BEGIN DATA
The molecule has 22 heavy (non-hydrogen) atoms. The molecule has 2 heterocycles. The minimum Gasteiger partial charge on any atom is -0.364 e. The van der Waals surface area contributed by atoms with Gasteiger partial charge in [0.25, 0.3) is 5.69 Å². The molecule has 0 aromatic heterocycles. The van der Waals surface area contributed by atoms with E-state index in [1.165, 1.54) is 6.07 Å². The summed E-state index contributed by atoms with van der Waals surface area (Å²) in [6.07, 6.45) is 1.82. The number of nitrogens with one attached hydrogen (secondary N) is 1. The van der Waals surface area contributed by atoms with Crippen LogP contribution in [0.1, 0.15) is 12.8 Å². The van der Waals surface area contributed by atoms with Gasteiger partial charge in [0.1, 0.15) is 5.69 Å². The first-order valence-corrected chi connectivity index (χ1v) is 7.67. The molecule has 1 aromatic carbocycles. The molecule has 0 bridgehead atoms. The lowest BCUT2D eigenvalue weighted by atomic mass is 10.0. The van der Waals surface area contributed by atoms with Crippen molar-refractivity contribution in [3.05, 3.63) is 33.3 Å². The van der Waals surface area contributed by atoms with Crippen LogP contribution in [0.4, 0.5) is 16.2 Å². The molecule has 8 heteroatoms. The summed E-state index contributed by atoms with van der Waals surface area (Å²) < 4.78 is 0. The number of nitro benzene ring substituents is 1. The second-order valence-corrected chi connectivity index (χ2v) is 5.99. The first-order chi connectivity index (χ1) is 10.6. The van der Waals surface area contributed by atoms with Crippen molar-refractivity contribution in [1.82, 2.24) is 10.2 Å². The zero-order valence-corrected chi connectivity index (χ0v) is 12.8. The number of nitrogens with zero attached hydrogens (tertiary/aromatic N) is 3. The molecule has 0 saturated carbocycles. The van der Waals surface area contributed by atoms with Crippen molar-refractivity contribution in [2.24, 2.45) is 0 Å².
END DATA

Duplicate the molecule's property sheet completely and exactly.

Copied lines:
The molecule has 22 heavy (non-hydrogen) atoms. The molecule has 2 heterocycles. The minimum Gasteiger partial charge on any atom is -0.364 e. The van der Waals surface area contributed by atoms with Gasteiger partial charge in [0.25, 0.3) is 5.69 Å². The molecule has 0 aromatic heterocycles. The van der Waals surface area contributed by atoms with E-state index in [1.165, 1.54) is 6.07 Å². The summed E-state index contributed by atoms with van der Waals surface area (Å²) in [6.07, 6.45) is 1.82. The number of nitrogens with one attached hydrogen (secondary N) is 1. The van der Waals surface area contributed by atoms with Crippen LogP contribution in [0.1, 0.15) is 12.8 Å². The van der Waals surface area contributed by atoms with Gasteiger partial charge in [0.1, 0.15) is 5.69 Å². The first-order valence-corrected chi connectivity index (χ1v) is 7.67. The molecule has 1 aromatic carbocycles. The molecule has 0 bridgehead atoms. The lowest BCUT2D eigenvalue weighted by atomic mass is 10.0. The van der Waals surface area contributed by atoms with Crippen molar-refractivity contribution in [3.05, 3.63) is 33.3 Å². The van der Waals surface area contributed by atoms with Crippen LogP contribution in [0.4, 0.5) is 16.2 Å². The molecule has 8 heteroatoms. The summed E-state index contributed by atoms with van der Waals surface area (Å²) < 4.78 is 0. The number of nitro benzene ring substituents is 1. The second-order valence-corrected chi connectivity index (χ2v) is 5.99. The first-order chi connectivity index (χ1) is 10.6. The van der Waals surface area contributed by atoms with Crippen molar-refractivity contribution in [1.82, 2.24) is 10.2 Å². The zero-order valence-corrected chi connectivity index (χ0v) is 12.8. The number of nitrogens with zero attached hydrogens (tertiary/aromatic N) is 3. The molecule has 0 saturated carbocycles. The van der Waals surface area contributed by atoms with Crippen molar-refractivity contribution in [2.24, 2.45) is 0 Å².